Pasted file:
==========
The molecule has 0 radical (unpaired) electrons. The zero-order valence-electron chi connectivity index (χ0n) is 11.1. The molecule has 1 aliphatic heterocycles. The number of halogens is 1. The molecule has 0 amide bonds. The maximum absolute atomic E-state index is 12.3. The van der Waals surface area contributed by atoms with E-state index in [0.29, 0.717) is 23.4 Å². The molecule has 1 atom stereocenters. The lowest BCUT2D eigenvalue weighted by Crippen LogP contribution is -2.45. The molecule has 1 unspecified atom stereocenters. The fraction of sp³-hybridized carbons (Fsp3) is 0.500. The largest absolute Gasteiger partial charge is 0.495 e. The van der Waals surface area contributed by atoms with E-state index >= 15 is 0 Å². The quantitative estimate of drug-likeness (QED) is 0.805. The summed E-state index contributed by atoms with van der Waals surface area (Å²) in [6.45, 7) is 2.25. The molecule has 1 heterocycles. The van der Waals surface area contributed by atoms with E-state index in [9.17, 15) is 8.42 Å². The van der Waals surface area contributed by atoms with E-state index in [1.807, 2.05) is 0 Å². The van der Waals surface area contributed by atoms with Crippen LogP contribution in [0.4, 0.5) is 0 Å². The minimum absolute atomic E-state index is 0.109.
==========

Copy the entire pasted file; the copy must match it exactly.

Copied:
The molecule has 0 radical (unpaired) electrons. The zero-order valence-electron chi connectivity index (χ0n) is 11.1. The molecule has 1 aliphatic heterocycles. The number of halogens is 1. The molecule has 0 amide bonds. The maximum absolute atomic E-state index is 12.3. The van der Waals surface area contributed by atoms with E-state index in [0.29, 0.717) is 23.4 Å². The molecule has 1 atom stereocenters. The lowest BCUT2D eigenvalue weighted by Crippen LogP contribution is -2.45. The molecule has 1 unspecified atom stereocenters. The fraction of sp³-hybridized carbons (Fsp3) is 0.500. The largest absolute Gasteiger partial charge is 0.495 e. The van der Waals surface area contributed by atoms with E-state index >= 15 is 0 Å². The quantitative estimate of drug-likeness (QED) is 0.805. The summed E-state index contributed by atoms with van der Waals surface area (Å²) in [6.45, 7) is 2.25. The molecule has 1 heterocycles. The van der Waals surface area contributed by atoms with E-state index in [9.17, 15) is 8.42 Å². The van der Waals surface area contributed by atoms with E-state index in [1.807, 2.05) is 0 Å². The van der Waals surface area contributed by atoms with Crippen LogP contribution in [0.4, 0.5) is 0 Å². The minimum absolute atomic E-state index is 0.109.